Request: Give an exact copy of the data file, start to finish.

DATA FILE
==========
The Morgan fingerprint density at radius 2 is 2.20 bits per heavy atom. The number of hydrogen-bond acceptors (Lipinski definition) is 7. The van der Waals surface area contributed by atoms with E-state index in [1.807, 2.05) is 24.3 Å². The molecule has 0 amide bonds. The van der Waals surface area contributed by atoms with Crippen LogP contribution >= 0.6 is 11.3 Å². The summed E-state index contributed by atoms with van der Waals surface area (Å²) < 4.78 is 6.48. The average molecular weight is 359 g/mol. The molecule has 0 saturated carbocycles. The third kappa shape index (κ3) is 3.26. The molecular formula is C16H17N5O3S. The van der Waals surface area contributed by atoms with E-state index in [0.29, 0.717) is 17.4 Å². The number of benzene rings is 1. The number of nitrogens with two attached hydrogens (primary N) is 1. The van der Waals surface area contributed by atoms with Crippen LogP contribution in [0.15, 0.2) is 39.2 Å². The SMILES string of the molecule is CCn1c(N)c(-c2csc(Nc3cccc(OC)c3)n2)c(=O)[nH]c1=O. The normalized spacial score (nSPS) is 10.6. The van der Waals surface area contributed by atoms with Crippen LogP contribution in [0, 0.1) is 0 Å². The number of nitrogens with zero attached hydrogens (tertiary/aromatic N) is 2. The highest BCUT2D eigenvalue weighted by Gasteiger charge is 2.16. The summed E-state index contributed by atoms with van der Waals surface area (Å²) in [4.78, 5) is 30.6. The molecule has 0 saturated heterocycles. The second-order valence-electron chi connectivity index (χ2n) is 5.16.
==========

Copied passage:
The Morgan fingerprint density at radius 2 is 2.20 bits per heavy atom. The number of hydrogen-bond acceptors (Lipinski definition) is 7. The van der Waals surface area contributed by atoms with E-state index in [1.807, 2.05) is 24.3 Å². The molecule has 0 amide bonds. The van der Waals surface area contributed by atoms with Crippen LogP contribution >= 0.6 is 11.3 Å². The summed E-state index contributed by atoms with van der Waals surface area (Å²) < 4.78 is 6.48. The average molecular weight is 359 g/mol. The molecule has 0 saturated carbocycles. The third kappa shape index (κ3) is 3.26. The molecular formula is C16H17N5O3S. The van der Waals surface area contributed by atoms with E-state index in [0.29, 0.717) is 17.4 Å². The number of benzene rings is 1. The number of nitrogens with two attached hydrogens (primary N) is 1. The van der Waals surface area contributed by atoms with Crippen LogP contribution in [0.15, 0.2) is 39.2 Å². The SMILES string of the molecule is CCn1c(N)c(-c2csc(Nc3cccc(OC)c3)n2)c(=O)[nH]c1=O. The normalized spacial score (nSPS) is 10.6. The van der Waals surface area contributed by atoms with Crippen LogP contribution in [0, 0.1) is 0 Å². The number of nitrogens with zero attached hydrogens (tertiary/aromatic N) is 2. The highest BCUT2D eigenvalue weighted by Gasteiger charge is 2.16. The summed E-state index contributed by atoms with van der Waals surface area (Å²) in [4.78, 5) is 30.6. The molecule has 0 saturated heterocycles. The second-order valence-electron chi connectivity index (χ2n) is 5.16.